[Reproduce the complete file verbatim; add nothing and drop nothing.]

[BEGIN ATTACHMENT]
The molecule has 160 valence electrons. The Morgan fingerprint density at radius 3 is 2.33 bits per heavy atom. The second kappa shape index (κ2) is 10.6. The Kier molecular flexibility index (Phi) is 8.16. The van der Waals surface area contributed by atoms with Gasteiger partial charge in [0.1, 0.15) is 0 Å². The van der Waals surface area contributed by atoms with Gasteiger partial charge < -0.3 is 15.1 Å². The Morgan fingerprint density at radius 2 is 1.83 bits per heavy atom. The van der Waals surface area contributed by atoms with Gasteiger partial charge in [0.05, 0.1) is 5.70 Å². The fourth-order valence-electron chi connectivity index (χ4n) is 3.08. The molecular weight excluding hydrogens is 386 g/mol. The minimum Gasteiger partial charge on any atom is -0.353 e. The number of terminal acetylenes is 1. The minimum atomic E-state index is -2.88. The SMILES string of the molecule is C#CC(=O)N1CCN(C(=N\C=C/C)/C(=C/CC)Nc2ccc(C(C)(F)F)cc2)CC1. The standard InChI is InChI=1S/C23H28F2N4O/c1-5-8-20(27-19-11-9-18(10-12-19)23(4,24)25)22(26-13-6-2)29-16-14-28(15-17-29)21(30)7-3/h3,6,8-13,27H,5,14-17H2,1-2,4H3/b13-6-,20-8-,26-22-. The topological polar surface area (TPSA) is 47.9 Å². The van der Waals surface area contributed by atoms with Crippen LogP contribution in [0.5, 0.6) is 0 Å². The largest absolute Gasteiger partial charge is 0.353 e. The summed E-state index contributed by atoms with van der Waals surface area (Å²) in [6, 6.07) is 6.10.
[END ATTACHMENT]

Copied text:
The molecule has 160 valence electrons. The Morgan fingerprint density at radius 3 is 2.33 bits per heavy atom. The second kappa shape index (κ2) is 10.6. The Kier molecular flexibility index (Phi) is 8.16. The van der Waals surface area contributed by atoms with Gasteiger partial charge in [0.1, 0.15) is 0 Å². The van der Waals surface area contributed by atoms with Gasteiger partial charge < -0.3 is 15.1 Å². The Morgan fingerprint density at radius 2 is 1.83 bits per heavy atom. The van der Waals surface area contributed by atoms with Gasteiger partial charge in [0.05, 0.1) is 5.70 Å². The fourth-order valence-electron chi connectivity index (χ4n) is 3.08. The molecular weight excluding hydrogens is 386 g/mol. The minimum Gasteiger partial charge on any atom is -0.353 e. The number of terminal acetylenes is 1. The minimum atomic E-state index is -2.88. The SMILES string of the molecule is C#CC(=O)N1CCN(C(=N\C=C/C)/C(=C/CC)Nc2ccc(C(C)(F)F)cc2)CC1. The standard InChI is InChI=1S/C23H28F2N4O/c1-5-8-20(27-19-11-9-18(10-12-19)23(4,24)25)22(26-13-6-2)29-16-14-28(15-17-29)21(30)7-3/h3,6,8-13,27H,5,14-17H2,1-2,4H3/b13-6-,20-8-,26-22-. The topological polar surface area (TPSA) is 47.9 Å². The van der Waals surface area contributed by atoms with Crippen LogP contribution in [0.5, 0.6) is 0 Å². The largest absolute Gasteiger partial charge is 0.353 e. The summed E-state index contributed by atoms with van der Waals surface area (Å²) in [6, 6.07) is 6.10.